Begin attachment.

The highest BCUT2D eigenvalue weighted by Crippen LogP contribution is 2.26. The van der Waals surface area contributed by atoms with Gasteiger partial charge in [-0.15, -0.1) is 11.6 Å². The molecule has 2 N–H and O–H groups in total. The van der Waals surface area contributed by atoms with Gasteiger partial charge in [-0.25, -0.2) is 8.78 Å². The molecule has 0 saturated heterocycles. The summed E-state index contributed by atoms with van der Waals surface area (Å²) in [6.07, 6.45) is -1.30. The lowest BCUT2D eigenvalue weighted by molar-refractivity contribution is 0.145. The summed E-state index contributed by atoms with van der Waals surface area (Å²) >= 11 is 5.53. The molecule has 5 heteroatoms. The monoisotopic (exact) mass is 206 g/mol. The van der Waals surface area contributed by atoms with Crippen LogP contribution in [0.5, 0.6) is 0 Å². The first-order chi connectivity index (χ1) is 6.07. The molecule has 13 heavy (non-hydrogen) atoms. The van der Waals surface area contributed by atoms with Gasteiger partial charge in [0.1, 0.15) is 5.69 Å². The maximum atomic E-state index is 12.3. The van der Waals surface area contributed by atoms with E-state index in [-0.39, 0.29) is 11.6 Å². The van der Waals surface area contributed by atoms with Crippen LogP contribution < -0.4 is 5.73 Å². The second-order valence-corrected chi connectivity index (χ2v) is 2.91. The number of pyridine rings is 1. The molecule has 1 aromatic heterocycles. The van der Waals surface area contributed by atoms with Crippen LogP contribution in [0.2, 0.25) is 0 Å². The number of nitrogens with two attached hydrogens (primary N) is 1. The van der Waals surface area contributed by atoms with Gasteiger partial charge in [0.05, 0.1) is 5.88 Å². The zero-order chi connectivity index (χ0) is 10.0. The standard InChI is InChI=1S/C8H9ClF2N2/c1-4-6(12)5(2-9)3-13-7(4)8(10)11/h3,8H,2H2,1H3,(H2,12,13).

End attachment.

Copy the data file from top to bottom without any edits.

The highest BCUT2D eigenvalue weighted by Crippen LogP contribution is 2.26. The van der Waals surface area contributed by atoms with Gasteiger partial charge in [-0.15, -0.1) is 11.6 Å². The molecule has 2 N–H and O–H groups in total. The van der Waals surface area contributed by atoms with Gasteiger partial charge in [-0.25, -0.2) is 8.78 Å². The molecule has 0 saturated heterocycles. The summed E-state index contributed by atoms with van der Waals surface area (Å²) in [6.07, 6.45) is -1.30. The lowest BCUT2D eigenvalue weighted by molar-refractivity contribution is 0.145. The summed E-state index contributed by atoms with van der Waals surface area (Å²) >= 11 is 5.53. The molecule has 5 heteroatoms. The monoisotopic (exact) mass is 206 g/mol. The van der Waals surface area contributed by atoms with Crippen LogP contribution in [0.5, 0.6) is 0 Å². The first-order chi connectivity index (χ1) is 6.07. The molecule has 13 heavy (non-hydrogen) atoms. The van der Waals surface area contributed by atoms with Gasteiger partial charge in [0.1, 0.15) is 5.69 Å². The maximum atomic E-state index is 12.3. The van der Waals surface area contributed by atoms with E-state index in [-0.39, 0.29) is 11.6 Å². The van der Waals surface area contributed by atoms with Crippen LogP contribution < -0.4 is 5.73 Å². The second-order valence-corrected chi connectivity index (χ2v) is 2.91. The number of pyridine rings is 1. The molecule has 1 aromatic heterocycles. The van der Waals surface area contributed by atoms with Crippen LogP contribution in [0.2, 0.25) is 0 Å². The number of nitrogens with two attached hydrogens (primary N) is 1. The van der Waals surface area contributed by atoms with Gasteiger partial charge in [0.05, 0.1) is 5.88 Å². The zero-order chi connectivity index (χ0) is 10.0. The standard InChI is InChI=1S/C8H9ClF2N2/c1-4-6(12)5(2-9)3-13-7(4)8(10)11/h3,8H,2H2,1H3,(H2,12,13).